FLYING THE Bf 109: Two pilots give their reports

Flight Journal|April 2020

FLYING THE Bf 109: Two pilots give their reports
The Bf 109 is, without a doubt, the most satisfying and challenging aircraft I have ever flown. So how does it fly and how does it compare with other WW II fighters?
MARK HANNA AND CAPT. ERIC BROWN

To my eye, the aircraft looks dangerous, both to the enemy and to its own pilots. Its “difficult” reputation is well-known, and right from the outset, you are aware that it needs to be treated with a great deal of respect.

As you walk up to the 109, you are at first struck by its small size, particularly if it is parked next to a contemporary American fighter. Closer examination reveals a crazy-looking, knock-kneed undercarriage, a very heavily framed, sideways-opening canopy with almost no forward view in the three-point attitude, a long rear fuselage and tiny tail surfaces.

A walk around reveals ingenious split radiator flaps and ailerons with a lot of movement and rather odd-looking external mass balances. It also has independently operating leading-edge slats. These devices should glide open and shut on the ground with the pressure of a single finger. Other unusual features include the horizontal stabilizer that doubles as the elevator trimmer and the complete absence of a rudder trim system. Overall, the finish is a strange mix of the innovative and archaic.

To enter the cockpit, you climb on board and gently lower yourself downward and forward while holding on to the windscreen. Once inside, you are almost lying down, as you would be if driving a racecar. The cockpit is narrow, and if you have broad shoulders (don’t all fighter pilots?), it is a tight squeeze. Once strapped in—itself a knuckle-rapping affair—you can take stock.

First impressions are of its simplicity. From left to right, the co-located elevator trim and flap trim wheels fall easily to hand. You need several turns to get the flaps fully down to 10 degrees, and the idea is that you can crank both together. In practice, this is a little difficult, and I tend to operate them independently.

Coming forward, you see the tailwheel locking lever. This either allows the tailwheel to caster or it locks it dead ahead. Next is the throttle quadrant, which consists of a huge throttle handle and the manual propeller pitch control. Forward and down on the floor is an enormous and very effective Ki-gas primer with a T-shaped handle. Directly above this and in line with the canopy seal is the red hood jettison lever. Pulling this releases two very strong springs in the rear part of the canopy and causes the rear section to come loose and, therefore, the whole main part of the hood is unhinged and can be pushed away into the airflow. Looking directly forward you see, clustered together, the standard instrument panel with the vertical-select magnetos on the left, starter and booster coil slightly right of center, and engine instruments all grouped on the righthand side. This aircraft’s instrumentation is all German, apart from the altimeter.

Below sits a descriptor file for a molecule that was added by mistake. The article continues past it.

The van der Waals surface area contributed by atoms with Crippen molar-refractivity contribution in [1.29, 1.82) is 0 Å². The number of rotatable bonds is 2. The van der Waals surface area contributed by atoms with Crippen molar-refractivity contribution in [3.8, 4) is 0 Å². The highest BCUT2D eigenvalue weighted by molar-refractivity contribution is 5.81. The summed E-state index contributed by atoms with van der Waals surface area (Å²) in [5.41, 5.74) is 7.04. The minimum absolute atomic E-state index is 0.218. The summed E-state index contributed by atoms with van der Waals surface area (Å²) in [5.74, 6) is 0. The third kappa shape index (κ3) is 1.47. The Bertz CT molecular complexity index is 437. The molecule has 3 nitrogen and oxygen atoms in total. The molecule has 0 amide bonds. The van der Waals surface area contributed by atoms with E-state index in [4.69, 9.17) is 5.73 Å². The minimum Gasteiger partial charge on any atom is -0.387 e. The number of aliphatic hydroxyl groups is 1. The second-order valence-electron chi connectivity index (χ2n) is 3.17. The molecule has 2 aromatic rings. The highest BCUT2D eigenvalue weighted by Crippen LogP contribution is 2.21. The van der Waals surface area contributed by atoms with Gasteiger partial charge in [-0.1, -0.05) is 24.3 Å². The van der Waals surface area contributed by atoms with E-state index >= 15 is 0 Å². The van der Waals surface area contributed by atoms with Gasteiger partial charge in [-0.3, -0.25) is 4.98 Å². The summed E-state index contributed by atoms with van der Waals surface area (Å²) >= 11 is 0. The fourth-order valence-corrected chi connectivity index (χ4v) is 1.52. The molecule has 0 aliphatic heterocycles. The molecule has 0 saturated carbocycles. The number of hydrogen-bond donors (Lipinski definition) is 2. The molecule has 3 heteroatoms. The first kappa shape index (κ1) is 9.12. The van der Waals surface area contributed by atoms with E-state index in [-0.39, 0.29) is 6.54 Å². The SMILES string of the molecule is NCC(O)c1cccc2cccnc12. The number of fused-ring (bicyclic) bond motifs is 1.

The center console under the main instrument panel consists of a 720-channel radio, VOR, ADF, and E2B compass. Just to the left of the center console, close to your left knee, is the undercarriage up/down selector and the mechanical and electrical undercarriage position indicator. On D-FEHD, this is a two-button selector. Select the undercarriage up or down position by lifting the guard and simply pushing the relevant button. Radiator flaps are controlled by a four-position selector— “Zu,” “Auf,” “Auto,” and “Ruhe” (rest).

The right side of the cockpit has the electrical switches, battery master, boost pumps, pitot heat, and that’s it! There is no rudder trim or rudder pedal adjust; also, the seat can be adjusted only during preflight and offers a choice of only three settings. If you are any bigger than me (six feet tall), it all starts to get a bit confined. Once you are strapped in and comfortable, close the canopy to check your seating position. If you haven’t flown the 109 before, you usually get a clout on the head as you swing the heavy lid over and down. Nobody sits that low in a fighter!

D-FEHD has a beautiful “Galland hood” that offers a much-improved view compared with the earlier, heavier frame canopy.

Up, up, and away—almost

It’s getting close to going flying now! OK; open the hood again (in case you have to get out in a hurry). To start, power ON, boost pumps ON. Five good shots on the primer. Set the throttle to IDLE. Energize the starter; when the pitch of its noise reaches its apex, press the starter button. It’s a good starter, and with a brief snort of flame, the 109 fires up immediately.

Check the oil pressure right away to ensure that it is rising, idle initially at 700 rpm, then gently go up to 1,000 rpm, and the whole aeroplane starts to rock from side to side on the gear with some sort of harmonic. This is a most unusual sensation and it is good fun!

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April 2020